Alaska News Nightly: Thursday, May 9, 2019

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As the ice goes, Arctic nations find their bonds are tested

Liz Ruskin, Alaska Public Media – Washington D.C.

In the end, the eight nations of the Arctic Council signed a short statement, affirming their commitment to peace and cooperation. But two major issues loomed over the Arctic Council meeting in Finland this week, and they pull at the seams of Arctic unity.

Attorney general says school funding plan is unconstitutional

Andrew Kitchenman, KTOO – Juneau

A disagreement between the Legislature and Gov. Mike Dunleavy over school funding may be heading toward a constitutional showdown — one that could affect whether the state sends money to school districts.

Dissent at DEC emerges over roll-back of PFAS regulations

Jacob Resneck, CoastAlaska – Juneau

The Dunleavy administration’s decision to redefine PFAS levels considered safe in drinking water has caused dissension among a senior staffer working on contaminated sites. Lawmakers are scheduled to hold a hearing on the issue later this week.

How a small, Arctic village found itself in the middle of Alaska’s new oil boom

Elizabeth Harball, Alaska’s Energy Desk – Anchorage

Alaska is on the verge of a new oil boom — and the village of Nuiqsut is right in the middle. Now the village faces tough choices. How do you maintain a way of life when the oil industry is knocking on your door?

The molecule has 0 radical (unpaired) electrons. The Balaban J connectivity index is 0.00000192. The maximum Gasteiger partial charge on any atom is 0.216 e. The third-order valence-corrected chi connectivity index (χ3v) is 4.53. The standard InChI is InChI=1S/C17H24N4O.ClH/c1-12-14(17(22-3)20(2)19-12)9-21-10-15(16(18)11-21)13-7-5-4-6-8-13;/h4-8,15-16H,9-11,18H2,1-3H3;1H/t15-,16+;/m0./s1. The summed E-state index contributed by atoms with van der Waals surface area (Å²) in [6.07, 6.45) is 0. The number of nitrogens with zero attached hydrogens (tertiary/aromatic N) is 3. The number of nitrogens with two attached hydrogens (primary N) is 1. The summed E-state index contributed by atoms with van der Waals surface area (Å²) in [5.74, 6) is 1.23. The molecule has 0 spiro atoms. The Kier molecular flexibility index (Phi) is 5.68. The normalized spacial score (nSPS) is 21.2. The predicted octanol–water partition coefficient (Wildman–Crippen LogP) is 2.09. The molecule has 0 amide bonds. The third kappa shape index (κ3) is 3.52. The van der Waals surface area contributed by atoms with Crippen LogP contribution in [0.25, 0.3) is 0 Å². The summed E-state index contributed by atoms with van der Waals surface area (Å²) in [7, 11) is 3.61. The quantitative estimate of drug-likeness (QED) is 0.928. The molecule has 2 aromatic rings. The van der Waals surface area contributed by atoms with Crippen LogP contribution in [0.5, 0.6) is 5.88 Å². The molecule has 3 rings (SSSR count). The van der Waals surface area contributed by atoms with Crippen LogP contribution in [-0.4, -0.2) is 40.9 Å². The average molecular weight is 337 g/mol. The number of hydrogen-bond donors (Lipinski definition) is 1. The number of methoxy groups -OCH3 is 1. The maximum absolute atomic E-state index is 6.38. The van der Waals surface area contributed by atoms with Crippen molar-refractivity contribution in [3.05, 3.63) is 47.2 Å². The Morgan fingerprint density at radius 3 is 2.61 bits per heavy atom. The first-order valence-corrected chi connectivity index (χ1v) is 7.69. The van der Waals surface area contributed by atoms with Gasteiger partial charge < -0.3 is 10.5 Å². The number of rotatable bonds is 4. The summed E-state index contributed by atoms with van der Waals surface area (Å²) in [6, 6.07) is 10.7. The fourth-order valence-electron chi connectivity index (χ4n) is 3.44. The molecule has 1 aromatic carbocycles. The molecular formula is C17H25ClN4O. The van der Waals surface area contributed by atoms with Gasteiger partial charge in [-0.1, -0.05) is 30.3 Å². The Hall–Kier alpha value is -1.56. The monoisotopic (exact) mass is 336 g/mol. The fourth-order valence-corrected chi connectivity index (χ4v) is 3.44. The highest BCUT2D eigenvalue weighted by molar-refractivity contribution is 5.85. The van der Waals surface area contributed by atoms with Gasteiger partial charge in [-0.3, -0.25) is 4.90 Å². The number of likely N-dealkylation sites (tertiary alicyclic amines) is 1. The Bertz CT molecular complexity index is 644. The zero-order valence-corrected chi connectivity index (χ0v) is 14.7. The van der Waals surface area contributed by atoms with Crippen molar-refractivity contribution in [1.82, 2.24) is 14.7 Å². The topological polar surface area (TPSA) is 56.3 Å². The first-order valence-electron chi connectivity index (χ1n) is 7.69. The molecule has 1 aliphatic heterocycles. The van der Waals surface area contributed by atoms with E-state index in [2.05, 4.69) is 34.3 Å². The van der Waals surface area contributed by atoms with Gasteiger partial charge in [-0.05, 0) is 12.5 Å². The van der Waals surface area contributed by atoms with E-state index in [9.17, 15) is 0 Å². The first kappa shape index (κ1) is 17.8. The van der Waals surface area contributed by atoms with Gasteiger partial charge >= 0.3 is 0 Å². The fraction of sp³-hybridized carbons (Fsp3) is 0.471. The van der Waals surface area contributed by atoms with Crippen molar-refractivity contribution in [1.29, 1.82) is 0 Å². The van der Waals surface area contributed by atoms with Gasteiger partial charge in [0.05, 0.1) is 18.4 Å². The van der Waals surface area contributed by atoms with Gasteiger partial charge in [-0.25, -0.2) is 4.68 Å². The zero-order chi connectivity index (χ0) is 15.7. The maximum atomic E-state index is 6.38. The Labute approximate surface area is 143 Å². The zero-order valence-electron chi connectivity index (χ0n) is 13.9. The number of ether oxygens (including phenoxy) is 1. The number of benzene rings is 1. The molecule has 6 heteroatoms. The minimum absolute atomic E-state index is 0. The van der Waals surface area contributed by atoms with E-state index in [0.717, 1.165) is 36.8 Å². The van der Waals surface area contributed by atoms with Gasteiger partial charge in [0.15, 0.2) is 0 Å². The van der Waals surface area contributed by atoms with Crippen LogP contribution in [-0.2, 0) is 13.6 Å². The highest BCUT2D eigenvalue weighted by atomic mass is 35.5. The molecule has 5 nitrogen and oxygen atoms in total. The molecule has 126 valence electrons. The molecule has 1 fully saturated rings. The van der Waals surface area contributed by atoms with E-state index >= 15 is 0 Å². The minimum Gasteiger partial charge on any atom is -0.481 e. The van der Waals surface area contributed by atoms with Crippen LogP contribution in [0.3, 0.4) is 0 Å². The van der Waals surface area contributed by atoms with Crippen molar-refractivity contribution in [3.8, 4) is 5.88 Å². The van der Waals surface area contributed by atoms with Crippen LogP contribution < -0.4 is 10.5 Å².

In Utqiaġvik, temperatures are warmer, and the ice is changing. What does that mean for whalers?

Ravenna Koenig, Alaska’s Energy Desk – Fairbanks

“I think it was a little more stable, and there was a little bit more assurance that the ice you were on was not going to disintegrate on you that easy,” said whaling captain Gordon Brower.

Annual volunteer effort to clean up Anchorage waterways commences

Casey Grove, Alaska Public Media – Anchorage

Anchorage’s citywide creek cleanup started today as volunteers began picking up what – each year – amounts to hundreds of pounds of often muddy and wet trash from waterways. Organized by the Anchorage Waterways Council, the clean up aims to remove unsightly garbage and reduce negative impacts to fish, birds and other wildlife.